Starting the Conversation

May is Mental Health Awareness Month. Many people know common signs that a friend or colleague is struggling with their mental health (click here to read a previous blog on this topic) but feel awkward trying to start a conversation. Oftentimes, the awkwardness stems from not knowing what to say.

Here are some quick tips to help you feel more confident starting a conversation about mental health:

Step 1: Choose the right time and place
The midway of the county fair comes to mind as an example of the “worst” kind of place to start a conversation. It’s a loud space filled with lots of people, many of whom are on their way to a livestock show or special event. If you want to talk to someone about their mental health (or your own), choose a private location when you have plenty of time to chat.

Step 2: Express your concern
Use “I” statements to let people know what you’ve noticed. “I’ve noticed that you seem down lately.” “I haven’t seen you at church the last few weeks. How have you been?” Simple statements like that show the person you care without making them feel defensive.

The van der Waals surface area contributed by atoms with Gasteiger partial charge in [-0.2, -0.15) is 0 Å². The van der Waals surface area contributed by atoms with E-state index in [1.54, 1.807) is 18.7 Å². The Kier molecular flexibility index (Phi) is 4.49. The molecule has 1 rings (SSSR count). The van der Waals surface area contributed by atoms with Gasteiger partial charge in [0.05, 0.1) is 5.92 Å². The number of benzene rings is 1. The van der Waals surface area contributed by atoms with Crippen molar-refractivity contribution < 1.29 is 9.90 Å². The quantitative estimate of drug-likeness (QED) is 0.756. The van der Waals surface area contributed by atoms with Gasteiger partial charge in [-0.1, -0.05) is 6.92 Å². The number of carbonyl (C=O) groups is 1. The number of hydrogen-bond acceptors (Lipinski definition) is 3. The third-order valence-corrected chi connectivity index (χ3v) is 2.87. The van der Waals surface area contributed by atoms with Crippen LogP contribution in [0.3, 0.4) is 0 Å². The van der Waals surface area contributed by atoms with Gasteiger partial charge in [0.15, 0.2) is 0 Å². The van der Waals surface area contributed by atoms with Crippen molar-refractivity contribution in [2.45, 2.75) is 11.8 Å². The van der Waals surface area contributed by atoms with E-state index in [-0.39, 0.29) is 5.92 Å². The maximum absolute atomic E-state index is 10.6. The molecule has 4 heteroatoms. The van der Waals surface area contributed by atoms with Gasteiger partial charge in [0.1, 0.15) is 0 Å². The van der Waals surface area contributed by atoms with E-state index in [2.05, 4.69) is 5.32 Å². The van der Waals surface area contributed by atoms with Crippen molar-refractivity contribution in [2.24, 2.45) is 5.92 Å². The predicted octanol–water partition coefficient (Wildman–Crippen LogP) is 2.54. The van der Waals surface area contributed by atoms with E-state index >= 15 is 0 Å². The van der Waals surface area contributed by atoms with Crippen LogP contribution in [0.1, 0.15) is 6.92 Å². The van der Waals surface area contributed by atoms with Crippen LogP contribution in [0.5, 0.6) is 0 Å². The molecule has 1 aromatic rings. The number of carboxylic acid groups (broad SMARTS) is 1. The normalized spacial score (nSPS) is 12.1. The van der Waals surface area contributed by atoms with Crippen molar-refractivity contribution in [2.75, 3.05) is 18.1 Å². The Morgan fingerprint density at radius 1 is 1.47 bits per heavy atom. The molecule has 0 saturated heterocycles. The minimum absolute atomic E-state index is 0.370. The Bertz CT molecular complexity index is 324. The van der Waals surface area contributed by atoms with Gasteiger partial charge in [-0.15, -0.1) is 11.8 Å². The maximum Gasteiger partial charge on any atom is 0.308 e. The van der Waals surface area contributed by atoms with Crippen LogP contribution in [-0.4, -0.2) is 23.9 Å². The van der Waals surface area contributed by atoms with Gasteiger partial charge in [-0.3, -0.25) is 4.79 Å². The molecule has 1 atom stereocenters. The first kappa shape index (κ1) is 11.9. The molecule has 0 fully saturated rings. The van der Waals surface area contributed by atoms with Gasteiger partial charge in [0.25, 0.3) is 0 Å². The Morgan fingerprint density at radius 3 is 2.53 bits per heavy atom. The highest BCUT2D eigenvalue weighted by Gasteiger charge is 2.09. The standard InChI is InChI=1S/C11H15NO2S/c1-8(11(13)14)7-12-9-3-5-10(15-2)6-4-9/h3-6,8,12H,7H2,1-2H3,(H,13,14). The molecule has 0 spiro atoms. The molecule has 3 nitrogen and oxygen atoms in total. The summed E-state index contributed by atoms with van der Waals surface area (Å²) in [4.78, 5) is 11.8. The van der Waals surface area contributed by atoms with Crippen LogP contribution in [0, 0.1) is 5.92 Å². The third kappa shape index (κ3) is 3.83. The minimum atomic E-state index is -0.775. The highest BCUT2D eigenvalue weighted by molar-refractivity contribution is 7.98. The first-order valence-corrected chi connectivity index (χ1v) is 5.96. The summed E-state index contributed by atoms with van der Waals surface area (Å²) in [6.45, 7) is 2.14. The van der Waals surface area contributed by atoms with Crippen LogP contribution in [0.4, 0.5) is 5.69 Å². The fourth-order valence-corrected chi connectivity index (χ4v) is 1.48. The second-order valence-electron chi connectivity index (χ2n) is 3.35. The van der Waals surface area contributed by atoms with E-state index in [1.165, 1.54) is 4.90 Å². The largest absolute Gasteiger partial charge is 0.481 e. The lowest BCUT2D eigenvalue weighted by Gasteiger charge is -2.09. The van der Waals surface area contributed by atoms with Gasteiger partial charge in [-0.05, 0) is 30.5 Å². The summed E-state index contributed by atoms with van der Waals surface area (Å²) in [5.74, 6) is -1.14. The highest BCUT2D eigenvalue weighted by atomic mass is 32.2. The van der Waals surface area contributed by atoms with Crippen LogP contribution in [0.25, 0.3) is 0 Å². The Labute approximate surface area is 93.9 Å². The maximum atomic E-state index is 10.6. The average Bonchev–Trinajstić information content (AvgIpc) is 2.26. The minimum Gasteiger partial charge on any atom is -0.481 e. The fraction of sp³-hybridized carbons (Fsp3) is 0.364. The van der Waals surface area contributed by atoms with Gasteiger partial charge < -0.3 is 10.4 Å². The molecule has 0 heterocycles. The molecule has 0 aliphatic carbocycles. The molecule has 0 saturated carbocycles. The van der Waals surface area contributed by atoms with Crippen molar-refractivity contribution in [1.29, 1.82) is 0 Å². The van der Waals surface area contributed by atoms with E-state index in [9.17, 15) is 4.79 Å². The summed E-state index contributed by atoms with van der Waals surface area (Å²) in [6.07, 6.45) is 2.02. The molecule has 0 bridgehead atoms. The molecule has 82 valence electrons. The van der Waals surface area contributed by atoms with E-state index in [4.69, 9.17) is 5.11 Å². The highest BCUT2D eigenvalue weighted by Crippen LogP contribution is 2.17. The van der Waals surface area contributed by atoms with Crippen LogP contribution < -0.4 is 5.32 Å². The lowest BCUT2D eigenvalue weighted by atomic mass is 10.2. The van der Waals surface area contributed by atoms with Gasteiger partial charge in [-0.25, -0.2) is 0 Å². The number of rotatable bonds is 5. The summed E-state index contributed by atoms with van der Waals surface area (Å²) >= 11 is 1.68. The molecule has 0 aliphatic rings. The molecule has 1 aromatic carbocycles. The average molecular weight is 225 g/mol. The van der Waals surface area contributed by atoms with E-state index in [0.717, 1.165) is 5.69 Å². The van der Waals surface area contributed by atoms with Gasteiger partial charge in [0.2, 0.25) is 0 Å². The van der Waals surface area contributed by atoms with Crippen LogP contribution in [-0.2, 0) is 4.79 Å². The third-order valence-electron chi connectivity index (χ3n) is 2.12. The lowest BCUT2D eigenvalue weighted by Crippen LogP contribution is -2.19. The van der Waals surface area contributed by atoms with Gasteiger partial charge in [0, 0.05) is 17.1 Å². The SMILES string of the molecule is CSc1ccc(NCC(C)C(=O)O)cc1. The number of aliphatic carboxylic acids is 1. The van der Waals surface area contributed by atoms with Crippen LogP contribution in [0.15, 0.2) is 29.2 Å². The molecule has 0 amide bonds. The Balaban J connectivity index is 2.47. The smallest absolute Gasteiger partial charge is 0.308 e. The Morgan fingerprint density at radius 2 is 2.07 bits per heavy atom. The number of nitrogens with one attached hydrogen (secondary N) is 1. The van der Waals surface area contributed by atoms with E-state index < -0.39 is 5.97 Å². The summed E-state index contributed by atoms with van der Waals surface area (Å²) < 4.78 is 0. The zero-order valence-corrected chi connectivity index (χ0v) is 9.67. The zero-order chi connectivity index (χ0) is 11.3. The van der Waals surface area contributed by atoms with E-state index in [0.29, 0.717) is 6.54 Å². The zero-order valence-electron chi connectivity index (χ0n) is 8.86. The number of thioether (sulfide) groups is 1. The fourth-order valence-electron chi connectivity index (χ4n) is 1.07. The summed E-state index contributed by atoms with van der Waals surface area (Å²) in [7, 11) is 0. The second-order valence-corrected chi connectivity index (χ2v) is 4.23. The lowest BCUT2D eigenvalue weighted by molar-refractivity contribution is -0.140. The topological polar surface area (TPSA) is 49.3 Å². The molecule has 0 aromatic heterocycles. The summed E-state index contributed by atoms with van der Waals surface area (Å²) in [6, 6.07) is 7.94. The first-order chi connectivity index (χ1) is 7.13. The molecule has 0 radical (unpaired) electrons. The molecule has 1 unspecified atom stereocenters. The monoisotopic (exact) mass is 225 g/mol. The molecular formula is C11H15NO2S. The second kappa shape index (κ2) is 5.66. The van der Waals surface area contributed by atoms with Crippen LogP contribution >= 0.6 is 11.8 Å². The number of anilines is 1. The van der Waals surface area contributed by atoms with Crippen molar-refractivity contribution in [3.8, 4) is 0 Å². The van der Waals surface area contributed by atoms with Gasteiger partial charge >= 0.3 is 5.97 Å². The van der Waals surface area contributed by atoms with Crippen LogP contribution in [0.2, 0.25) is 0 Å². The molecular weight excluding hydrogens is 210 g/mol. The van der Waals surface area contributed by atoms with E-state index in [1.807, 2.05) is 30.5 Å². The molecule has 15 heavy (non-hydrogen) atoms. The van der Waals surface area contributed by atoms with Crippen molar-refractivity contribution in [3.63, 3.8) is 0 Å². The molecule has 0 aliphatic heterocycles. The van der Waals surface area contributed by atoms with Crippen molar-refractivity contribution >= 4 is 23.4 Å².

Step 3: Listen actively and without judgement

Pay attention to your friend while they are talking. Don’t let your phone become a distraction and try to avoid making the conversation about yourself. If your friend shares something that you disagree with (an action or belief), do your best to withhold judgement. At this point, it’s important to keep the conversation going.

Step 4: Offer support and suggest professional help if needed
Let your friend know that you’re there to support them. Offer practical help, like taking a meal or running errands, if possible. If your friend thinks they want to visit a professional, you can encourage them to visit with their doctor or share resources like the Farm Stress Certified provider directory or county mental health resource guide.

Starting a conversation about mental health can be awkward, but it also shows that you care and can help a friend take the first steps to improving their mental health

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